Food served on a plane is never going to win major culinary awards, but there are some strategies you can adopt to maximise the airline meal experience.
For the sake of this discussion, I'll assume we're all crammed together in economy. The food in the pointy end of the plane is much more varied and appealing, but the associated price tag means it's still out of reach for most of us.
Do you need to eat at all?
On an international journey, eating meals helps pass the time, and for any destination further away than Auckland, will be a necessity for reasons of health. (Starving yourself for 24 hours will add a whole extra dimension to jet lag.)
However, on domestic flights, there's no essential reason why you should have to eat a meal or snack just because it's an option. If you're flying when you'd normally be having a meal, eating can be a good time management trick. But if not, skipping the can of soft drink and the cupcake is something your waistline might thank you for later.
If you've got your PC on board, not eating also dramatically expands the time you can use your machine. (I often balance my ultra-portable next to a snack, a trick you can also use on a train as the picture shows, but this doesn't work with bigger models.)
Check if you get food at all
The growth of budget airlines means that it's no longer safe to presume you'll get free food on board in the first place. Fly Virgin Blue or Jetstar and you'll have to pay for any food or drink you want—and at inflated prices that reflect the captive nature of the audience.
Overseas, this is even more common. Even allegedly "full service" airlines in America will frequently only offer soft drinks to passengers for free, with food available for a fee. You might be more than happy to trade off iffy food for a cheaper ticket—just make sure you know what you're getting into. If you're flying overseas with an unfamiliar airline, check its web site to find out what (if any) food service it offers.
Contemplate bringing your own
Under those circumstances, one obvious response is to pack your own food instead. This can be a sensible strategy, and there are plenty of ways to make that meal more appealing. For simple snacks and drinks, the price of bringing your own will almost certainly be lower than what you'll pay on board (does your drink really need to be chilled?)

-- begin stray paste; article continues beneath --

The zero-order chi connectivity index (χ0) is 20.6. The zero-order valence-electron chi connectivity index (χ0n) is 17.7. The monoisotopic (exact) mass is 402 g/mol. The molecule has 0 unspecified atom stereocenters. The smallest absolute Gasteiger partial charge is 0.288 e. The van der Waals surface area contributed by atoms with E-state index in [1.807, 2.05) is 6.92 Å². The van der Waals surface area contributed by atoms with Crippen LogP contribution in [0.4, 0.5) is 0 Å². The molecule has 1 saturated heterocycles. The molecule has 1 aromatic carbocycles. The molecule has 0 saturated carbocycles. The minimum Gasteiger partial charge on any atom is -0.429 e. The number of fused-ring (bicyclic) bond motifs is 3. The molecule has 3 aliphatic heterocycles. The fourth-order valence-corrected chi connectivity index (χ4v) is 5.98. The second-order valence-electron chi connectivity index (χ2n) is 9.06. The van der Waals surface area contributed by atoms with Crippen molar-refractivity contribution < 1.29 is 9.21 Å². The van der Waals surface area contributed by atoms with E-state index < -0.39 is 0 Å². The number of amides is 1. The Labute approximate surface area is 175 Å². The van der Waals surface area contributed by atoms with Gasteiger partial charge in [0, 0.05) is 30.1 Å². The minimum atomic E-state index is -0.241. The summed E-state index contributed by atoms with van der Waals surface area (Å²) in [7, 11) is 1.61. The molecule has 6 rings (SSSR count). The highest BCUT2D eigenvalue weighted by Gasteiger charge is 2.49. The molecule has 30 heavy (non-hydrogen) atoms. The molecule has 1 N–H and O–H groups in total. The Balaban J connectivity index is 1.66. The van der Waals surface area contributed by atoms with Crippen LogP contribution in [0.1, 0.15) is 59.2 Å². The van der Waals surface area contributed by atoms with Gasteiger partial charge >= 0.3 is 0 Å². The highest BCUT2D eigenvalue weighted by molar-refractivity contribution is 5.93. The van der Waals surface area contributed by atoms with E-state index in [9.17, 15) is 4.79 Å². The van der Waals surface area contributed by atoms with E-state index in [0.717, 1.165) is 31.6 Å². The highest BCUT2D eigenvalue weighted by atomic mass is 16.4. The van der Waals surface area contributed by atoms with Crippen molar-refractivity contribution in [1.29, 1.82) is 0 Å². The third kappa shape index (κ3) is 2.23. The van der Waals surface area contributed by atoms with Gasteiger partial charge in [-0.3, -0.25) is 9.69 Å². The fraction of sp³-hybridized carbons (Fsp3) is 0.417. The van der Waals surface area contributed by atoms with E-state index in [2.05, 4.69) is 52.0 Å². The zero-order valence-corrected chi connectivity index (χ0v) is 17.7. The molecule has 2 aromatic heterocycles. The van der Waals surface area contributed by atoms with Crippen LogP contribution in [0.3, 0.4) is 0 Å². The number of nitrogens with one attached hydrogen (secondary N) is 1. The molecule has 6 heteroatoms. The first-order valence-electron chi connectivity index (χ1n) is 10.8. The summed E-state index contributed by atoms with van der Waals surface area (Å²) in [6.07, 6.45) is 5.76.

The main nuisance value in packing food is that it necessarily takes up space in your hand luggage and around your seat, which can be a nuisance if you're aiming for minimum baggage or maximum comfort. Good manners also suggest that you should leave the tuna sandwich behind, while carrying carbonated soft drinks risks mess for you and the surrounding seats.
The pre-pack tactic can be trickier when you're overseas. The biggest restriction is that in many countries, liquids bigger than 100ml are banned from going security, so you can't pack advance drinks. You can generally take an empty bottle and fill it with drinking water airside, however.
Order in advance for faster service
On international flights (and longer domestic flights) you can specify special meal requests (such as vegetarian, diabetic, and so forth). One advantage of this approach is you'll get your meals before anyone else—though you'll have to wait for the main service before drinks become available. Note that special meal requests need to be lodged well in advance of the flight (do it when you book the ticket).
Seat yourself for maximum choice
Most long-haul flights will offer a choice of main courses. The further towards the front of the plane you're sitting, the better the odds that both choices will still be available. (I favour sitting near the front in order to make a speedy exit at the other end anyway, though popular lore often suggests that the back section of the plane is safer if there's a crash. Big if, it has to be said.)
Got your own on-board food wrangling strategies? Share them in the comments.
Lifehacker Australia editor Angus Kidman wishes that on-board snacks tended towards the savoury rather than the sweet. His Road Worrier column, looking at technology and organising tips for travellers, appears each week on Lifehacker.